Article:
Legible letter formation

To form letters legibly, a student must remember what the letters should look like, make a mental picture of the letters, and then send signals to his fingers to form the letters on paper.

Some students find it easier to print than to use cursive writing. Printing requires that only 26 letter formations be remembered, while in cursive writing, every word is different. For other students, cursive is preferable because of the flow of movement when forming cursive letters.

Whether in cursive or print, the process of writing makes many demands on a student's memory. When a student must remember ideas to write about, as well as spelling, punctuation, and capitalization rules, she may find it difficult to hold all of the required information in her mind (in active working memory) at once. If any necessary information is lost, or not available, she may have difficulty with graphomotor skills needed for letter formation and may write slowly, and/or form letters that are difficult to read.

Note: With all student writers, but especially the student who has difficulty with letter formation, it is very important to respect the student's feelings about his/her written work. Do not put work on display or have peers correct the work unless the student is comfortable with this type of public review.

Here are some strategies to develop and strengthen students' ability to form legible letters.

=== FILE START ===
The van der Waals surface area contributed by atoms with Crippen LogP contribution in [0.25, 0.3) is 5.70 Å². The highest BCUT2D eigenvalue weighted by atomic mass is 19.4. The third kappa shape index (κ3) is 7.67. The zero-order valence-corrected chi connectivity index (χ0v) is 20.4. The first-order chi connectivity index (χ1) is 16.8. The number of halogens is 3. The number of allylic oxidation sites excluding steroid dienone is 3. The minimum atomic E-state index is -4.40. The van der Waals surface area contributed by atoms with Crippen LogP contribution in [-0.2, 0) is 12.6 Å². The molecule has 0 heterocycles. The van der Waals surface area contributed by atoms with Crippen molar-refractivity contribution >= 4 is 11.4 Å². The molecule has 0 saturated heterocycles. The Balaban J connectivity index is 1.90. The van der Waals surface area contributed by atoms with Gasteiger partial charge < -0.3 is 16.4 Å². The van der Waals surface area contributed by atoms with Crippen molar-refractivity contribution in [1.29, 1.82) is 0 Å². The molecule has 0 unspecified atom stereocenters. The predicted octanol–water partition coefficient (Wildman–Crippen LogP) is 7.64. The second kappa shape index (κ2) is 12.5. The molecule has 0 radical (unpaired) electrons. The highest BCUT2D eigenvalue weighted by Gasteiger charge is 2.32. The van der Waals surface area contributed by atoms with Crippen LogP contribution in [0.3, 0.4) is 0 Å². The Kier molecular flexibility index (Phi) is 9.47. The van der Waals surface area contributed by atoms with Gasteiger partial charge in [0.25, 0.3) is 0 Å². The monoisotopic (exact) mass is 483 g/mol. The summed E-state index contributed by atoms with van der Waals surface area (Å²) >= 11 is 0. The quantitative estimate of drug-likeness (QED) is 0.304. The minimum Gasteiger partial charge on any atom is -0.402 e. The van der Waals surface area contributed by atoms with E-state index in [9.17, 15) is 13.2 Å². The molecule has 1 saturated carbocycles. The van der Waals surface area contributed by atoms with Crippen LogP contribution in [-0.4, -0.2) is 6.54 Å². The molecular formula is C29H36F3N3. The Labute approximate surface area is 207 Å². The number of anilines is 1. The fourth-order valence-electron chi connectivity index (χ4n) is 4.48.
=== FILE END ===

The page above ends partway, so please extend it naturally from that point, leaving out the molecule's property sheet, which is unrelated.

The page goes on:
Helpful Hints

  • Help the student learn to be aware of the variable quality of his/her handwriting, and to recognize situations where s/he is having difficulty. Suggest that the student focus on writing consistently and carefully in all situations.  
  • Have students practice tracing shapes and letters. Gradually reduce the complete shape or letter to dots, so that the student can practice making the shapes or letters by connecting the dots.  
  • Have students practice forming similar letters, such as l, j, t, etc.  
  • Introduce creative writing activities where the student can have fun while practicing correct letter formation, for example: writing to a pen pal, creating an advertisement for a new toy or other product, designing a contest entry form, writing to request a famous athlete's autograph, etc.  
  • When assigning a handwritten project, give the student the choice of printing or using cursive writing, whichever is more comfortable. Many adults naturally use a combination of manuscript and cursive writing.  
  • Provide keyboards and word processing programs, teach keyboarding skills, utilize writing software.  
  • Be aware that some students with graphomotor difficulties may also have difficulty learning to type on a keyboard or typewriter. Guide the student through computer mastery gradually and without undue pressure. As a student is acquiring keyboarding skills, have him/her continue to practice handwriting.  
  • Recognize that the computer may become a "survival tool" for students with handwriting difficulties. However, although a computer may increase the amount and legibility of a student's work, by itself, it does not necessarily improve the content or quality of that work.